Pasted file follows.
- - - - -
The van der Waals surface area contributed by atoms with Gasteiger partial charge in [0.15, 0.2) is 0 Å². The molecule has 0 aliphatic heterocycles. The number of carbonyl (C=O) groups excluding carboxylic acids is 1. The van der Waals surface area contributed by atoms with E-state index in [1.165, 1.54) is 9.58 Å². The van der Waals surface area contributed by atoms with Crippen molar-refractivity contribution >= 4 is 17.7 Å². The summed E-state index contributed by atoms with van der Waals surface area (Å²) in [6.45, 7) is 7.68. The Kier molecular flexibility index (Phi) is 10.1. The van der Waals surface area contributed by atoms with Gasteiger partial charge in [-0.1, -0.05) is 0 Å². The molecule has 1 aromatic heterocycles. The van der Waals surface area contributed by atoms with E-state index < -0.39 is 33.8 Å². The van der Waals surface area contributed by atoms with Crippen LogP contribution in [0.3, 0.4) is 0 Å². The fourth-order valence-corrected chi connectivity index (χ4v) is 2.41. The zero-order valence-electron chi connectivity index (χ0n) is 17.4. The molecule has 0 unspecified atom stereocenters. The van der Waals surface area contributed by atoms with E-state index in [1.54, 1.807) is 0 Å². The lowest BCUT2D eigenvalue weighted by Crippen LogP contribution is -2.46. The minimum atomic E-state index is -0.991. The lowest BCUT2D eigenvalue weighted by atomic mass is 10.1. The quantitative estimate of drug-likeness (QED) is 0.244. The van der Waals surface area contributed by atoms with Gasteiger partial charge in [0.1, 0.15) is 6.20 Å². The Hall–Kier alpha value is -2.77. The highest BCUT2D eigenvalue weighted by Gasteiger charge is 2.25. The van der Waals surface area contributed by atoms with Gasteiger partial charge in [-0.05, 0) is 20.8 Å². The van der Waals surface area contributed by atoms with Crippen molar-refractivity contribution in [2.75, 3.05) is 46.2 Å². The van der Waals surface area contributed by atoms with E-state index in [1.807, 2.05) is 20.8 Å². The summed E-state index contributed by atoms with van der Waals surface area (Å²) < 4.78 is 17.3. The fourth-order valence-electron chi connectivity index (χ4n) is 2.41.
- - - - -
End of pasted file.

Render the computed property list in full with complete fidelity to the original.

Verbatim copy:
The van der Waals surface area contributed by atoms with Gasteiger partial charge in [0.15, 0.2) is 0 Å². The molecule has 0 aliphatic heterocycles. The number of carbonyl (C=O) groups excluding carboxylic acids is 1. The van der Waals surface area contributed by atoms with E-state index in [1.165, 1.54) is 9.58 Å². The van der Waals surface area contributed by atoms with Crippen molar-refractivity contribution >= 4 is 17.7 Å². The summed E-state index contributed by atoms with van der Waals surface area (Å²) in [6.45, 7) is 7.68. The Kier molecular flexibility index (Phi) is 10.1. The van der Waals surface area contributed by atoms with Gasteiger partial charge in [-0.1, -0.05) is 0 Å². The molecule has 1 aromatic heterocycles. The van der Waals surface area contributed by atoms with E-state index < -0.39 is 33.8 Å². The van der Waals surface area contributed by atoms with Crippen LogP contribution in [0.3, 0.4) is 0 Å². The fourth-order valence-corrected chi connectivity index (χ4v) is 2.41. The zero-order valence-electron chi connectivity index (χ0n) is 17.4. The molecule has 0 unspecified atom stereocenters. The van der Waals surface area contributed by atoms with E-state index in [1.54, 1.807) is 0 Å². The lowest BCUT2D eigenvalue weighted by Crippen LogP contribution is -2.46. The minimum atomic E-state index is -0.991. The lowest BCUT2D eigenvalue weighted by atomic mass is 10.1. The quantitative estimate of drug-likeness (QED) is 0.244. The van der Waals surface area contributed by atoms with Gasteiger partial charge in [0.1, 0.15) is 6.20 Å². The Hall–Kier alpha value is -2.77. The highest BCUT2D eigenvalue weighted by Gasteiger charge is 2.25. The van der Waals surface area contributed by atoms with Gasteiger partial charge in [-0.05, 0) is 20.8 Å². The van der Waals surface area contributed by atoms with Crippen molar-refractivity contribution in [2.75, 3.05) is 46.2 Å². The van der Waals surface area contributed by atoms with E-state index in [1.807, 2.05) is 20.8 Å². The summed E-state index contributed by atoms with van der Waals surface area (Å²) < 4.78 is 17.3. The fourth-order valence-electron chi connectivity index (χ4n) is 2.41.